Finding Acceptance

If I had to come up with a theme for this week, that would have to be it. From the very disheartening diagnosis I received of marginal placenta previa to the loss of my most beautiful dream home, disappointment has seemed to be lurking around every corner. Here I had been thinking (and occasionally professing) that I was so “detached” from the outcome of this birth; that I had already had three amazing home births, that I had gotten everything I could possibly want or need out of the birthing experience and that I was ready to let this one unfold in the way it was meant to. Nothing like finding out that life has different plans than the ones I have been elaborately constructing in my fantasies to make me realize that I actually had quite a number of expectations for this birth.

There is a passage in a favorite book of mine that talks about serenity being inversely proportional to one’s expectations, and over the last few years that has definitely proven true for me. The same passage suggests that acceptance is the answer to all of my problems today, and that, too, has proven true, or at least it has on those wonderful occasions when I can actually reach a place of acceptance.

I seem to be moving toward acceptance with all the news I received this week. Thank you to all my friends and family for giving me your shoulders to cry on and for allowing me to have my feelings of fear and of grief and of disappointment before prodding me on to the solution (which, in each case was that simple and yet oh so elusive acceptance). I am so grateful to have people in my life who can allow me to be where I’m at, as their acceptance helps me to accept myself, and that enables me to move on to the next step.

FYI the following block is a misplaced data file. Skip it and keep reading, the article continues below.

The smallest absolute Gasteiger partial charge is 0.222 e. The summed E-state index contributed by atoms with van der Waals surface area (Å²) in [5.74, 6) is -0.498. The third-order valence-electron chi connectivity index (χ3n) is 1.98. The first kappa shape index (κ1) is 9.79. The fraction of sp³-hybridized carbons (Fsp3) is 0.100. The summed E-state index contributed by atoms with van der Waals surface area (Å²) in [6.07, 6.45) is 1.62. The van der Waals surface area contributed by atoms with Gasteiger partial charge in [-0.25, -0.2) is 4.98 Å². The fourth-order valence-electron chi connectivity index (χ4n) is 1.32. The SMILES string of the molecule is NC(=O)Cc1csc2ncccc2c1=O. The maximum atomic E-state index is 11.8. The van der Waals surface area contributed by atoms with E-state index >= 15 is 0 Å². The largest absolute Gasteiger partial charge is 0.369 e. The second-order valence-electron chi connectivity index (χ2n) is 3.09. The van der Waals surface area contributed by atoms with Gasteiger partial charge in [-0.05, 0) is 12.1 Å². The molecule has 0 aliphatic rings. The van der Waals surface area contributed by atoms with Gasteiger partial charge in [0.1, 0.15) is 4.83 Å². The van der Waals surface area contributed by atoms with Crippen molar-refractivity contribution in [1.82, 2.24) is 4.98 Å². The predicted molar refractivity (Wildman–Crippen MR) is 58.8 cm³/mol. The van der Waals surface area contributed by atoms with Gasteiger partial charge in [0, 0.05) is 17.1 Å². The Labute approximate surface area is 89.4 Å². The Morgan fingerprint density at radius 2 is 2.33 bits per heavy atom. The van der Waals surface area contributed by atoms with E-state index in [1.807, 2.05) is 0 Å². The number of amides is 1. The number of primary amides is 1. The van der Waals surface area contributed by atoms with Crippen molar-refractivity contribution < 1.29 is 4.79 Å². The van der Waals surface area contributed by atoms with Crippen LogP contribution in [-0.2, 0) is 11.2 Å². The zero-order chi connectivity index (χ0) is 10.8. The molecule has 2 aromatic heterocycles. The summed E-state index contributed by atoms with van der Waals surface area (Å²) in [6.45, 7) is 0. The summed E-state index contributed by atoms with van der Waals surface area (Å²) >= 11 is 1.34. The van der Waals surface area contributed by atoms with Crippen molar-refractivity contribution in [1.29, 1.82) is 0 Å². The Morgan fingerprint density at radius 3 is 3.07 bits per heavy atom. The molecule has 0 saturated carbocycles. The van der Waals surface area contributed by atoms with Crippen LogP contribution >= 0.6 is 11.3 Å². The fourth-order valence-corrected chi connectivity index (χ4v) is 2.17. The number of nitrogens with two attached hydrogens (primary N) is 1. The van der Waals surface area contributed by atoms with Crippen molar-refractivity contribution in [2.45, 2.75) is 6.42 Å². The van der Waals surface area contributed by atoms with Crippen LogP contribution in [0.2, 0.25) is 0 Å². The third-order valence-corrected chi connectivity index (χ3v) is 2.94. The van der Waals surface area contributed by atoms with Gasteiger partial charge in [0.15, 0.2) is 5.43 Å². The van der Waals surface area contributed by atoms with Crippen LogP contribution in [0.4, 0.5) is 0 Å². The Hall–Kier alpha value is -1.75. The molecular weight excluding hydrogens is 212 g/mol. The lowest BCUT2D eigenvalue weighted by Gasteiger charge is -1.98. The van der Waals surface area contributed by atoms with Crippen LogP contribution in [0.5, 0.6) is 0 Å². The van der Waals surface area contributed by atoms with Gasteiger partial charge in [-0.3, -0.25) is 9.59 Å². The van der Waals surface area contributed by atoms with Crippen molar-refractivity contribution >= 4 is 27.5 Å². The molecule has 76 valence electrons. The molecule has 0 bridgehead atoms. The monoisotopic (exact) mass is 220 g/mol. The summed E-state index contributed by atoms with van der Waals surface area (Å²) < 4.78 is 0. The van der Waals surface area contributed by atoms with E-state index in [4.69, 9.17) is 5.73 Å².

~ by jenzai on April 13, 2008.

3 Responses to “Finding Acceptance”

  1. What makes you my hero, though, is how you accepted the feelings you were having before acceptance came, and went through all the feelings you needed to feel. See so that’s like meta-acceptance, right? You inspire me.

  2. […] the way fantasy has been popping into my life. My friend Jenny had this lovely blog post she wrote after a an ultrasound showed that she might have to have a cesaerean or at least a […]

  3. Jenny: sorry to hear the news, but as a two-time Cesarean birther (and co-author of a manual on Cesarean deliveries), I would like to reassure you that surgical births can be every bit as spiritually uplifting and meaningful and inspiring as any other variety. Of course, I never got to have a home birth, nor even a vaginal delivery, but the events were both stupendous nonetheless. At least if you have to have one it’s for a real reason–a life-saving reason–rather than the essentially random opting-out that accounts for the obscene number of Cesareans in this country. My son’s immense cranial capacity, which no doubt explains his vast creativity (says mom, grinning from ear to ear), exceeded my pelvic capacity by several centimeters, so I had no choice, either. I probably did with my daughter, but she was born nearly 29 years ago, before VBACs were either common or generally available. So my advice is to turn the potential into a non-issue. Shit happens. Cesareans happen. Babies are born, and they’re glorious. Thank the technology for letting you the possibilities in advance, and let it go. Nurse her in the recovery room, walk your ass off after surgery, and get Patrick to haul her around for a week. After that, there’s little difference at all.

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